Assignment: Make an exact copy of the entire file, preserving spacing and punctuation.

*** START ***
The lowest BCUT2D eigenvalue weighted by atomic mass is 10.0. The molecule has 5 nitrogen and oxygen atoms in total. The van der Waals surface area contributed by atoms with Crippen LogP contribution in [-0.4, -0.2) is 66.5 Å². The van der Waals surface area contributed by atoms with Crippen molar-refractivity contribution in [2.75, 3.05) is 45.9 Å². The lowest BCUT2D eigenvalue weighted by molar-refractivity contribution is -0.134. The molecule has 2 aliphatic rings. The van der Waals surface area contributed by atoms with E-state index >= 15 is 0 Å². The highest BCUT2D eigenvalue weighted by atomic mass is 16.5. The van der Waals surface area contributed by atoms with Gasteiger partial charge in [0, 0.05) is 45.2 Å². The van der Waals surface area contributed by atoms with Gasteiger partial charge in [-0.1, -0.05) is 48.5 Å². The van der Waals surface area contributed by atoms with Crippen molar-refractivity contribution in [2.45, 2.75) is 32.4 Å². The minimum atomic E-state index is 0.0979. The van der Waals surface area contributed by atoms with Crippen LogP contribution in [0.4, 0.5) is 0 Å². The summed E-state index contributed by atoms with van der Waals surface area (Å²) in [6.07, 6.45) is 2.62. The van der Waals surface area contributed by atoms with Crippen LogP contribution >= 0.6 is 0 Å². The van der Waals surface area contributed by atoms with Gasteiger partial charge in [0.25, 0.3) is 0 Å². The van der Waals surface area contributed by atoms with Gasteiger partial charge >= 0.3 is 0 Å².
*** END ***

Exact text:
The lowest BCUT2D eigenvalue weighted by atomic mass is 10.0. The molecule has 5 nitrogen and oxygen atoms in total. The van der Waals surface area contributed by atoms with Crippen LogP contribution in [-0.4, -0.2) is 66.5 Å². The van der Waals surface area contributed by atoms with Crippen molar-refractivity contribution in [2.75, 3.05) is 45.9 Å². The lowest BCUT2D eigenvalue weighted by molar-refractivity contribution is -0.134. The molecule has 2 aliphatic rings. The van der Waals surface area contributed by atoms with E-state index >= 15 is 0 Å². The highest BCUT2D eigenvalue weighted by atomic mass is 16.5. The van der Waals surface area contributed by atoms with Gasteiger partial charge in [0, 0.05) is 45.2 Å². The van der Waals surface area contributed by atoms with Gasteiger partial charge in [-0.1, -0.05) is 48.5 Å². The van der Waals surface area contributed by atoms with Crippen molar-refractivity contribution in [2.45, 2.75) is 32.4 Å². The minimum atomic E-state index is 0.0979. The van der Waals surface area contributed by atoms with Crippen LogP contribution in [0.4, 0.5) is 0 Å². The summed E-state index contributed by atoms with van der Waals surface area (Å²) in [6.07, 6.45) is 2.62. The van der Waals surface area contributed by atoms with Crippen LogP contribution >= 0.6 is 0 Å². The van der Waals surface area contributed by atoms with Gasteiger partial charge in [0.25, 0.3) is 0 Å². The van der Waals surface area contributed by atoms with Gasteiger partial charge >= 0.3 is 0 Å².